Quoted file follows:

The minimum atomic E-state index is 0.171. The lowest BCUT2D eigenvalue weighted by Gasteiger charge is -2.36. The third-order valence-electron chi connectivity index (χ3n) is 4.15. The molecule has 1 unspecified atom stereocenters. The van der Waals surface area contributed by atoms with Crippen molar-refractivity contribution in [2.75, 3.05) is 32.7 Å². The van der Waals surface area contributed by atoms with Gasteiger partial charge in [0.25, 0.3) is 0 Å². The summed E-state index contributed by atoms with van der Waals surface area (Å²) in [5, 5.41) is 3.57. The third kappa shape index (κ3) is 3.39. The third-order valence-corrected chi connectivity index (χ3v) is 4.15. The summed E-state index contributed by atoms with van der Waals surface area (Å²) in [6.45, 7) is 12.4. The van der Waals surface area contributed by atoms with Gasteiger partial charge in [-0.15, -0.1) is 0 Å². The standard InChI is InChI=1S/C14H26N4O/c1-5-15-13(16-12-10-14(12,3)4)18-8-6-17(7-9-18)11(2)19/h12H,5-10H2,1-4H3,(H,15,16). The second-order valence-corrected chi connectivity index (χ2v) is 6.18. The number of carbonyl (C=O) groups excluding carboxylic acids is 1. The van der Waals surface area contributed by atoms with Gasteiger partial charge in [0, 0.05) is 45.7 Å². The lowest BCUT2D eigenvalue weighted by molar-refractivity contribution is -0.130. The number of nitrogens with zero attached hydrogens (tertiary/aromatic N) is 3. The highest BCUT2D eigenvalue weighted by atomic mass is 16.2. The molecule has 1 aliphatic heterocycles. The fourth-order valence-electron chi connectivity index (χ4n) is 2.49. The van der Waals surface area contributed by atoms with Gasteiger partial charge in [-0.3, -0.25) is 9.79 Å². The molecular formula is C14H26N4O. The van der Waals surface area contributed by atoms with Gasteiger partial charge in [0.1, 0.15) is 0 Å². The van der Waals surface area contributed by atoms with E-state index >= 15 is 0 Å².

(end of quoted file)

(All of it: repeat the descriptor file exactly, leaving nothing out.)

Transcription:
The minimum atomic E-state index is 0.171. The lowest BCUT2D eigenvalue weighted by Gasteiger charge is -2.36. The third-order valence-electron chi connectivity index (χ3n) is 4.15. The molecule has 1 unspecified atom stereocenters. The van der Waals surface area contributed by atoms with Crippen molar-refractivity contribution in [2.75, 3.05) is 32.7 Å². The van der Waals surface area contributed by atoms with Gasteiger partial charge in [0.25, 0.3) is 0 Å². The summed E-state index contributed by atoms with van der Waals surface area (Å²) in [5, 5.41) is 3.57. The third kappa shape index (κ3) is 3.39. The third-order valence-corrected chi connectivity index (χ3v) is 4.15. The summed E-state index contributed by atoms with van der Waals surface area (Å²) in [6.45, 7) is 12.4. The van der Waals surface area contributed by atoms with Gasteiger partial charge in [-0.15, -0.1) is 0 Å². The standard InChI is InChI=1S/C14H26N4O/c1-5-15-13(16-12-10-14(12,3)4)18-8-6-17(7-9-18)11(2)19/h12H,5-10H2,1-4H3,(H,15,16). The second-order valence-corrected chi connectivity index (χ2v) is 6.18. The number of carbonyl (C=O) groups excluding carboxylic acids is 1. The van der Waals surface area contributed by atoms with Gasteiger partial charge in [0, 0.05) is 45.7 Å². The lowest BCUT2D eigenvalue weighted by molar-refractivity contribution is -0.130. The number of nitrogens with zero attached hydrogens (tertiary/aromatic N) is 3. The highest BCUT2D eigenvalue weighted by atomic mass is 16.2. The molecule has 1 aliphatic heterocycles. The fourth-order valence-electron chi connectivity index (χ4n) is 2.49. The van der Waals surface area contributed by atoms with Gasteiger partial charge in [-0.3, -0.25) is 9.79 Å². The molecular formula is C14H26N4O. The van der Waals surface area contributed by atoms with Gasteiger partial charge in [0.1, 0.15) is 0 Å². The van der Waals surface area contributed by atoms with E-state index >= 15 is 0 Å².